The Alternative for Germany party campaigned hard against her stance on refugees
An anti-immigration, nationalist group has beaten Angela Merkel's party in a state election in Germany, exit polls suggest.
The Alternative for Germany party (AfD), which has campaigned hard against Chancellor Merkel's policies on refugees, is estimated to have won 21% in the Mecklenburg-Vorpommern contest.
It could amount to a stinging defeat for Mrs Merkel's Christian Democrats, who are projected to gain 19% or 20% of the vote, putting them in third place.
Although the centre-left Social Democrats are expected to retain first place, they are projected to win 30.5% of the votes - a fall of five percentage points compared to 2011.
The deputy leader of the AfD, Beatrix von Storch, told Sky News that the exit poll result would be a "huge success" for her party, which was only founded three years ago.
"This is what we call probably the beginning of the end of Angela Merkel's chancellorship," Ms von Storch added. Mecklenburg-Vorpommern, a small coastal state in northeastern Germany, only has 1.3 million eligible voters.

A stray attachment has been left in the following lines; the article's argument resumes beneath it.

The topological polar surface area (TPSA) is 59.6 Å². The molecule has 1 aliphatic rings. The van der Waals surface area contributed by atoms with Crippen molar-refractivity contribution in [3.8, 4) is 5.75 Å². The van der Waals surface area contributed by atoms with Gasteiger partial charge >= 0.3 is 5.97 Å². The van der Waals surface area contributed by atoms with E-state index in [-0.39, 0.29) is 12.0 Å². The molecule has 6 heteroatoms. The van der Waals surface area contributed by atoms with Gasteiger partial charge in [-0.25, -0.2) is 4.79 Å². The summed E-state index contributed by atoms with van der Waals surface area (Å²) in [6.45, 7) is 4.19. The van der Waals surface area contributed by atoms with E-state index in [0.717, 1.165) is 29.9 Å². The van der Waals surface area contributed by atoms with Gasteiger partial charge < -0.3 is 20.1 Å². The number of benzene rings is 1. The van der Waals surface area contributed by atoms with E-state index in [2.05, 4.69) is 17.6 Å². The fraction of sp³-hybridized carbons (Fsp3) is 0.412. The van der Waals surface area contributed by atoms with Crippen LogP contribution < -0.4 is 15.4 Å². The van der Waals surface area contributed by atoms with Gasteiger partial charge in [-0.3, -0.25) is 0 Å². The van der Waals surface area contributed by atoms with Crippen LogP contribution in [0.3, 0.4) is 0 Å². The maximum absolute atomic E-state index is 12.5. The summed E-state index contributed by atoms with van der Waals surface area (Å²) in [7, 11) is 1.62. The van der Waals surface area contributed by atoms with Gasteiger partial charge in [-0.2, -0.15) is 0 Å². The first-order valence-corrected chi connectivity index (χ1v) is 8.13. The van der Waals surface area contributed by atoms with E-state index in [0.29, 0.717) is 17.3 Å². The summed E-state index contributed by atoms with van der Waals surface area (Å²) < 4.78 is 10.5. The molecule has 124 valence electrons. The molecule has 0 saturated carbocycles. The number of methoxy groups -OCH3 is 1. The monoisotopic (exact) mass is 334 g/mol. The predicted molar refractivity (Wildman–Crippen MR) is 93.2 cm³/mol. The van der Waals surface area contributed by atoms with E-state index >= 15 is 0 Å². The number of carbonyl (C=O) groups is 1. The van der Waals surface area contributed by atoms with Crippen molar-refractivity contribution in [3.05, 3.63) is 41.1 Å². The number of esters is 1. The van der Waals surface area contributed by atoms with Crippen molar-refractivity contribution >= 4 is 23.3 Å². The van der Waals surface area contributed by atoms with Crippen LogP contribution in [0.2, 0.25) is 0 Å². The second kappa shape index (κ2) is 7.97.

However, the area is particularly significant for Mrs Merkel as it is home to her own electoral district. The German leader's open-door refugee policy was a key issue in Sunday's state election.
Mrs von Storch told Sky News that Mrs Merkel's approach to refugees is "going to destroy Germany and Europe", adding: "We have to protect our borders. People do not support this policy anymore."
Back in March, voters in three other states rejected the Christian Democrats and voted in increasing numbers for the AfD - a trend which could prove problematic for the Chancellor, who may run for a fourth term.